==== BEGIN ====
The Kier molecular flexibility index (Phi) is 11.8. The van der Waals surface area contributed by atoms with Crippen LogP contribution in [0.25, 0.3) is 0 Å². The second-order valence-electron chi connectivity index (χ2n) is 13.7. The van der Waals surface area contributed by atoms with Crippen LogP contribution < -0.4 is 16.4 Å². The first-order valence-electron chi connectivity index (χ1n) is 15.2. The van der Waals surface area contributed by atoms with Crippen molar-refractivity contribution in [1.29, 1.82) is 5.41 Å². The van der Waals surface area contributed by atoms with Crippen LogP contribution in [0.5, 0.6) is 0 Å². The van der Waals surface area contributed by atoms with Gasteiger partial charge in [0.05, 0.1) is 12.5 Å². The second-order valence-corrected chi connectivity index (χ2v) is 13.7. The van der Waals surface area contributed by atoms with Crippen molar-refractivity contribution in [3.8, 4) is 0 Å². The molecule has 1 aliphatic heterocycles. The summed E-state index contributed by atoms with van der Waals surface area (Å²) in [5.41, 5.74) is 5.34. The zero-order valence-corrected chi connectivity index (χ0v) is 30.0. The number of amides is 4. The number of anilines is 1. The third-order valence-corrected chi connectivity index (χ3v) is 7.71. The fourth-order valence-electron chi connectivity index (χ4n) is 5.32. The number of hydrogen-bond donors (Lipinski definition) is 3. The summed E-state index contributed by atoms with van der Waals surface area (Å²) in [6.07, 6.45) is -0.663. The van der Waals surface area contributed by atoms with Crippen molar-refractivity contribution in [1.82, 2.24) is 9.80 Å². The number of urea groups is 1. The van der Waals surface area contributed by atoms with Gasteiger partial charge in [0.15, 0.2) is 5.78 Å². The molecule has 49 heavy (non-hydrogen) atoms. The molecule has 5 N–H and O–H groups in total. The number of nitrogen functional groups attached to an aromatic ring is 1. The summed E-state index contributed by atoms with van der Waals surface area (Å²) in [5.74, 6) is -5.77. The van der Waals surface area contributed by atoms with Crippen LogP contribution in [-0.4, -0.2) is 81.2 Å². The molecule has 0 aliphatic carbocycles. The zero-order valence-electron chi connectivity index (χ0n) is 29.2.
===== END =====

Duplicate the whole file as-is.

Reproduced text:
The Kier molecular flexibility index (Phi) is 11.8. The van der Waals surface area contributed by atoms with Crippen LogP contribution in [0.25, 0.3) is 0 Å². The second-order valence-electron chi connectivity index (χ2n) is 13.7. The van der Waals surface area contributed by atoms with Crippen LogP contribution < -0.4 is 16.4 Å². The first-order valence-electron chi connectivity index (χ1n) is 15.2. The van der Waals surface area contributed by atoms with Crippen molar-refractivity contribution in [1.29, 1.82) is 5.41 Å². The van der Waals surface area contributed by atoms with Crippen LogP contribution in [0.5, 0.6) is 0 Å². The van der Waals surface area contributed by atoms with Gasteiger partial charge in [0.05, 0.1) is 12.5 Å². The second-order valence-corrected chi connectivity index (χ2v) is 13.7. The van der Waals surface area contributed by atoms with Crippen molar-refractivity contribution in [3.8, 4) is 0 Å². The molecule has 1 aliphatic heterocycles. The summed E-state index contributed by atoms with van der Waals surface area (Å²) in [5.41, 5.74) is 5.34. The zero-order valence-corrected chi connectivity index (χ0v) is 30.0. The number of amides is 4. The number of anilines is 1. The third-order valence-corrected chi connectivity index (χ3v) is 7.71. The fourth-order valence-electron chi connectivity index (χ4n) is 5.32. The number of hydrogen-bond donors (Lipinski definition) is 3. The summed E-state index contributed by atoms with van der Waals surface area (Å²) in [6.07, 6.45) is -0.663. The van der Waals surface area contributed by atoms with Crippen molar-refractivity contribution in [1.82, 2.24) is 9.80 Å². The number of urea groups is 1. The van der Waals surface area contributed by atoms with Gasteiger partial charge in [0.15, 0.2) is 5.78 Å². The molecule has 49 heavy (non-hydrogen) atoms. The molecule has 5 N–H and O–H groups in total. The number of nitrogen functional groups attached to an aromatic ring is 1. The summed E-state index contributed by atoms with van der Waals surface area (Å²) in [5.74, 6) is -5.77. The van der Waals surface area contributed by atoms with Crippen LogP contribution in [-0.4, -0.2) is 81.2 Å². The molecule has 0 aliphatic carbocycles. The zero-order valence-electron chi connectivity index (χ0n) is 29.2.